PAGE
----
entreat you not to make them a cause of grief.  My husband himself,
as is well known, formerly had a very dear sister who was not in
law his sister, but who was universally beloved and respected .

I saw directly that they had taken me in for the sake of the dead
woman, whoever she was, and to have that boast of me and advantage
of me; I saw, in the nurse's knowledge of it, an encouragement to
goad me as she had done; and I saw, in the children's shrinking
away, a vague impression, that I was not like other people.  I left
that house that night.

After one or two short and very similar experiences, which are not
to the present purpose, I entered another family where I had but
one pupil: a girl of fifteen, who was the only daughter.  The
parents here were elderly people: people of station, and rich.  A
nephew whom they had brought up was a frequent visitor at the
house, among many other visitors; and he began to pay me attention.

I was resolute in repulsing him; for I had determined when I went
there, that no one should pity me or condescend to me.  But he
wrote me a letter.  It led to our being engaged to be married.

He was a year younger than I, and young-looking even when that
allowance was made.  He was on absence from India, where he had a
post that was soon to grow into a very good one.  In six months we
were to be married, and were to go to India.  I was to stay in the
house, and was to be married from the house.  Nobody objected to
any part of the plan.

I cannot avoid saying he admired me; but, if I could, I would.
Vanity has nothing to do with the declaration, for his admiration
worried me.  He took no pains to hide it; and caused me to feel
among the rich people as if he had bought me for my looks, and made
a show of his purchase to justify himself.  They appraised me in
their own minds, I saw, and were curious to ascertain what my full
value was.  I resolved that they should not know.  I was immovable
and silent before them; and would have suffered any one of them to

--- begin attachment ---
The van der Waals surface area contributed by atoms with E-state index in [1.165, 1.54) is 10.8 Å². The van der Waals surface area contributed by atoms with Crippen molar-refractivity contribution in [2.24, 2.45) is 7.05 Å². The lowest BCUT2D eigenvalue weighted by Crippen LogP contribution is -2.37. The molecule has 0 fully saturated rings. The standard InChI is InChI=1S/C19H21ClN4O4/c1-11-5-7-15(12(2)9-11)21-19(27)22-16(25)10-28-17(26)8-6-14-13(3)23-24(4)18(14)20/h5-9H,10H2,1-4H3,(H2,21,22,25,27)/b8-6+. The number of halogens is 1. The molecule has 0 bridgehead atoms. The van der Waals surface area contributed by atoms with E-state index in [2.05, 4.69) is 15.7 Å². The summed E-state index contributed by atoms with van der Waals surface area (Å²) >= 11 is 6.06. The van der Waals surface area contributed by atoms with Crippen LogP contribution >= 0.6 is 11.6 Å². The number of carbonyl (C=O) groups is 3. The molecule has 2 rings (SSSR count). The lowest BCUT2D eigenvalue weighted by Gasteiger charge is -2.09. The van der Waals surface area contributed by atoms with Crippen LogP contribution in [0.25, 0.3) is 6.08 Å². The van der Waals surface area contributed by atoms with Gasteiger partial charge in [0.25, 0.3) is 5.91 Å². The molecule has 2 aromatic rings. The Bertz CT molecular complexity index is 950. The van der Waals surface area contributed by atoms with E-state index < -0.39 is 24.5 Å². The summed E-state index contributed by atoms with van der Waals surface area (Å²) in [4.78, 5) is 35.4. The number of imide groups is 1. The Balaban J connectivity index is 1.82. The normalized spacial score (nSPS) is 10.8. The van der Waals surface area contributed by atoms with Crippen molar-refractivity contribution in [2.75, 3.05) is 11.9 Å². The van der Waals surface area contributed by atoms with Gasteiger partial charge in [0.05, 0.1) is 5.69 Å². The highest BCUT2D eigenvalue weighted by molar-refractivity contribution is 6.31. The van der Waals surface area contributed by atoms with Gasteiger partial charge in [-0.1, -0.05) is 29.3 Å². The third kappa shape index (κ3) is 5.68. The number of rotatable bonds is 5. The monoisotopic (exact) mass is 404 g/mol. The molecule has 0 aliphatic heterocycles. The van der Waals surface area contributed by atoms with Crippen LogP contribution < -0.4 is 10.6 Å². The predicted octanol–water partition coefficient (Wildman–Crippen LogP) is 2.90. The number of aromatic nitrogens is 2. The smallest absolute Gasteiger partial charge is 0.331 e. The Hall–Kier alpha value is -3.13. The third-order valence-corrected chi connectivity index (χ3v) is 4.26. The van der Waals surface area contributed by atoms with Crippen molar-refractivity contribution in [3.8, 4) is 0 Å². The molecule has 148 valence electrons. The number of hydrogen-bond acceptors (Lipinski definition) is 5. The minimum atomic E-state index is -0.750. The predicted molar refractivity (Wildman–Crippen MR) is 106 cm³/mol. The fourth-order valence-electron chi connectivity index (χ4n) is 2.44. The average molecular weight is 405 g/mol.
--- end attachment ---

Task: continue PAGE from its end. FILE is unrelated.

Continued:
kill me sooner than I would have laid myself out to bespeak their
approval.

He told me I did not do myself justice.  I told him I did, and it
was because I did and meant to do so to the last, that I would not
stoop to propitiate any of them.  He was concerned and even
shocked, when I added that I wished he would not parade his
attachment before them; but he said he would sacrifice even the
honest impulses of his affection to my peace.

Under that pretence he began to retort upon me.  By the hour
together, he would keep at a distance from me, talking to any one
rather than to me.  I have sat alone and unnoticed, half an
evening, while he conversed with his young cousin, my pupil.  I
have seen all the while, in people's eyes, that they thought the
two looked nearer on an equality than he and I.  I have sat,
divining their thoughts, until I have felt that his young
appearance made me ridiculous, and have raged against myself for
ever loving him.

For I did love him once.  Undeserving as he was, and little as he
thought of all these agonies that it cost me--agonies which should
have made him wholly and gratefully mine to his life's end--I loved
him.  I bore with his cousin's praising him to my face, and with
her pretending to think that it pleased me, but full well knowing
that it rankled in my breast; for his sake.  While I have sat in
his presence recalling all my slights and wrongs, and deliberating
whether I should not fly from the house at once and never see him
again--I have loved him.

His aunt (my Mistress you will please to remember) deliberately,
wilfully, added to my trials and vexations.  It was her delight to
expatiate on the style in which we were to live in India, and on
the establishment we should keep, and the company we should
entertain when he got his advancement.  My pride rose against this
barefaced way of pointing out the contrast my married life was to
present to my then dependent and inferior position.  I suppressed
my indignation; but I showed her that her intention was not lost
upon me, and I repaid her annoyance by affecting humility.  What
she described would surely be a great deal too much honour for me,
I would tell her.  I was afraid I might not be able to support so
great a change.  Think of a mere governess, her daughter's
governess, coming to that high distinction!  It made her uneasy,
and made them all uneasy, when I answered in this way.  They knew
that I fully understood her.

It was at the time when my troubles were at their highest, and when
I was most incensed against my lover for his ingratitude in caring
as little as he did for the innumerable distresses and
mortifications I underwent on his account, that your dear friend,
Mr Gowan, appeared at the house.  He had been intimate there for a
long time, but had been abroad.  He understood the state of things
at a glance, and he understood me.

He was the first person I had ever seen in my life who had
understood me.  He was not in the house three times before I knew
that he accompanied every movement of my mind.  In his coldly easy
way with all of them, and with me, and with the whole subject, I
saw it clearly.  In his light protestations of admiration of my
future husband, in his enthusiasm regarding our engagement and our
prospects, in his hopeful congratulations on our future wealth and
his despondent references to his own poverty--all equally hollow,